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Are Tea Party Activists Suffering from ObamaCare Burnout?

With all the back and forth for rallies between D.C. and home, activists have not been able to pay as much attention to promoting candidates who espouse free market principles.

by
Andrew Ian Dodge

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March 25, 2010 - 12:00 am
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Last Tuesday, the tea party movement mustered thousands to head to D.C. to do a “mass-lobby” of the House of Representatives, as they did again this last Saturday. A report from the Tuesday “war room” tells of a spit-and-bailing-wire operation. The report concludes:

The tea party movement’s long term viability is likely dependent on people who can actually get volunteers to do more then just bring a flag to a rally. Even if attendance was small, its hard to refute the notion that they didn’t achieve anything, “people dropped what they were doing on a two or three day notice — the rally was only announced three or four days ago — and our whole effort only started ten days ago.” Even if the health care bill does become law, in other measures, the movement may still be enjoying limited success.

On Saturday, there was a “final push” against the bill. The “Code Red” campaign, run by the National Republican Congressional Committee (NRCC), had been a source of information on how the vote was going. Ultimately, the valiant effort to rally activists in order to to pressure the ObamaCare waverers failed.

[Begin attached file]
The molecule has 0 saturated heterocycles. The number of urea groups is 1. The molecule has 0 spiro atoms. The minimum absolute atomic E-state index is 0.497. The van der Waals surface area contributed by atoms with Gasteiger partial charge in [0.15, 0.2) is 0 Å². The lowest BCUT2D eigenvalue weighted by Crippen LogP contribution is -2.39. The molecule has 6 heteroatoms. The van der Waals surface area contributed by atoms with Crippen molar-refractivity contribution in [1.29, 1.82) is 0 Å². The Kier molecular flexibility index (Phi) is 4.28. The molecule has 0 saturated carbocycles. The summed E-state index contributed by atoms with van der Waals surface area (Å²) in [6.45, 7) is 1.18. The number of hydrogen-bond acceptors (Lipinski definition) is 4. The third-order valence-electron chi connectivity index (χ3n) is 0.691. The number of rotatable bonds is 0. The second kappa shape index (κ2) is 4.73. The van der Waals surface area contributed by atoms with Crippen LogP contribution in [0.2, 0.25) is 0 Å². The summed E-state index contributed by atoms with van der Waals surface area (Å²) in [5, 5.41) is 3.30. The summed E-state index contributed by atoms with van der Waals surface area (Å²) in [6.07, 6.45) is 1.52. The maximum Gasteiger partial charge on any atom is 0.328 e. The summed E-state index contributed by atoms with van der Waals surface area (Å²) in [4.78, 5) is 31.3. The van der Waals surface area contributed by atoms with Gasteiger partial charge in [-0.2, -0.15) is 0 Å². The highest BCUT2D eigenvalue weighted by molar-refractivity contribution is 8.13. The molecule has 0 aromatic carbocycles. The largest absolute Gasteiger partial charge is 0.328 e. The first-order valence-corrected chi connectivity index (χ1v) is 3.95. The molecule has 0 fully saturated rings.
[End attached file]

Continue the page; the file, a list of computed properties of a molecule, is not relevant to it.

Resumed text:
But there are always complications in this sort of grand affair. The event on Saturday, dubbed “the People’s Surge,” was named ironically, at least if you follow the thinking of the left. There will no doubt be more surges by the tea party movement in D.C., trying to convince our elected representatives to stem the tide of socialism. Those on the receiving end of the multitude of phone calls, faxes, emails, and personal visits might not be terribly pleased with the attention.

Because of the small number of activists and limited time, many Republicans who might have had primary opponents either won’t, or will have only lackluster challenges. In some states, like Maine, divided efforts mean there are still places were Democrats are running with no opposition whatsoever.

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